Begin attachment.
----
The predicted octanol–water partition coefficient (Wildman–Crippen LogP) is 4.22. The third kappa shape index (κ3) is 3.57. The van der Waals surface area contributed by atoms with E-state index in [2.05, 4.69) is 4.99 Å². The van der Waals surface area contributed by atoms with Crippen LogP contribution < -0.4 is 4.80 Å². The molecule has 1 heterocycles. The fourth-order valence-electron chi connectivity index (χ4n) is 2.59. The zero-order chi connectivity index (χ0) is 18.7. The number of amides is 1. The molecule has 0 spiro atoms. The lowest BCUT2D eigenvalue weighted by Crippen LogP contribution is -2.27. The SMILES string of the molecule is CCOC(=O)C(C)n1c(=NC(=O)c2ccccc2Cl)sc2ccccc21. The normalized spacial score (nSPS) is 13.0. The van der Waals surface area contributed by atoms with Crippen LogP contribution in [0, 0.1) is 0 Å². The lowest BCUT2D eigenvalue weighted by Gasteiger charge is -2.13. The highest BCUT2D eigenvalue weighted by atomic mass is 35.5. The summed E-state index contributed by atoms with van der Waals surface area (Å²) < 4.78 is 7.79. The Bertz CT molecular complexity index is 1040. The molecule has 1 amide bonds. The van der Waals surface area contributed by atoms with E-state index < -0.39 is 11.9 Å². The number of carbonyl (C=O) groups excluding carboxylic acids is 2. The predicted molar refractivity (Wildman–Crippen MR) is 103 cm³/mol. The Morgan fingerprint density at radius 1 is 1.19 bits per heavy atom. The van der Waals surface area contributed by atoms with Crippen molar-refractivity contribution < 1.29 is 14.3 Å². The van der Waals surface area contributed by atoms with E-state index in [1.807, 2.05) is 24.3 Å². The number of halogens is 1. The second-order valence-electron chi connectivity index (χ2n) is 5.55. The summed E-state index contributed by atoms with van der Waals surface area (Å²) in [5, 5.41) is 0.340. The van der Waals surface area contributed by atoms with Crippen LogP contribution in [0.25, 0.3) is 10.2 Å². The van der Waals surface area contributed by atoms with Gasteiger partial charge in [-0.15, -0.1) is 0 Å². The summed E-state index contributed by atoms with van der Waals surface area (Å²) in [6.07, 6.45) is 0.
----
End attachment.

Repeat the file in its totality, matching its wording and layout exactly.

The predicted octanol–water partition coefficient (Wildman–Crippen LogP) is 4.22. The third kappa shape index (κ3) is 3.57. The van der Waals surface area contributed by atoms with E-state index in [2.05, 4.69) is 4.99 Å². The van der Waals surface area contributed by atoms with Crippen LogP contribution < -0.4 is 4.80 Å². The molecule has 1 heterocycles. The fourth-order valence-electron chi connectivity index (χ4n) is 2.59. The zero-order chi connectivity index (χ0) is 18.7. The number of amides is 1. The molecule has 0 spiro atoms. The lowest BCUT2D eigenvalue weighted by Crippen LogP contribution is -2.27. The SMILES string of the molecule is CCOC(=O)C(C)n1c(=NC(=O)c2ccccc2Cl)sc2ccccc21. The normalized spacial score (nSPS) is 13.0. The van der Waals surface area contributed by atoms with Crippen LogP contribution in [0, 0.1) is 0 Å². The lowest BCUT2D eigenvalue weighted by Gasteiger charge is -2.13. The highest BCUT2D eigenvalue weighted by atomic mass is 35.5. The summed E-state index contributed by atoms with van der Waals surface area (Å²) < 4.78 is 7.79. The Bertz CT molecular complexity index is 1040. The molecule has 1 amide bonds. The van der Waals surface area contributed by atoms with E-state index < -0.39 is 11.9 Å². The number of carbonyl (C=O) groups excluding carboxylic acids is 2. The predicted molar refractivity (Wildman–Crippen MR) is 103 cm³/mol. The Morgan fingerprint density at radius 1 is 1.19 bits per heavy atom. The van der Waals surface area contributed by atoms with Crippen molar-refractivity contribution < 1.29 is 14.3 Å². The van der Waals surface area contributed by atoms with E-state index in [1.807, 2.05) is 24.3 Å². The number of halogens is 1. The second-order valence-electron chi connectivity index (χ2n) is 5.55. The summed E-state index contributed by atoms with van der Waals surface area (Å²) in [5, 5.41) is 0.340. The van der Waals surface area contributed by atoms with Crippen LogP contribution in [0.25, 0.3) is 10.2 Å². The van der Waals surface area contributed by atoms with Gasteiger partial charge in [-0.15, -0.1) is 0 Å². The summed E-state index contributed by atoms with van der Waals surface area (Å²) in [6.07, 6.45) is 0.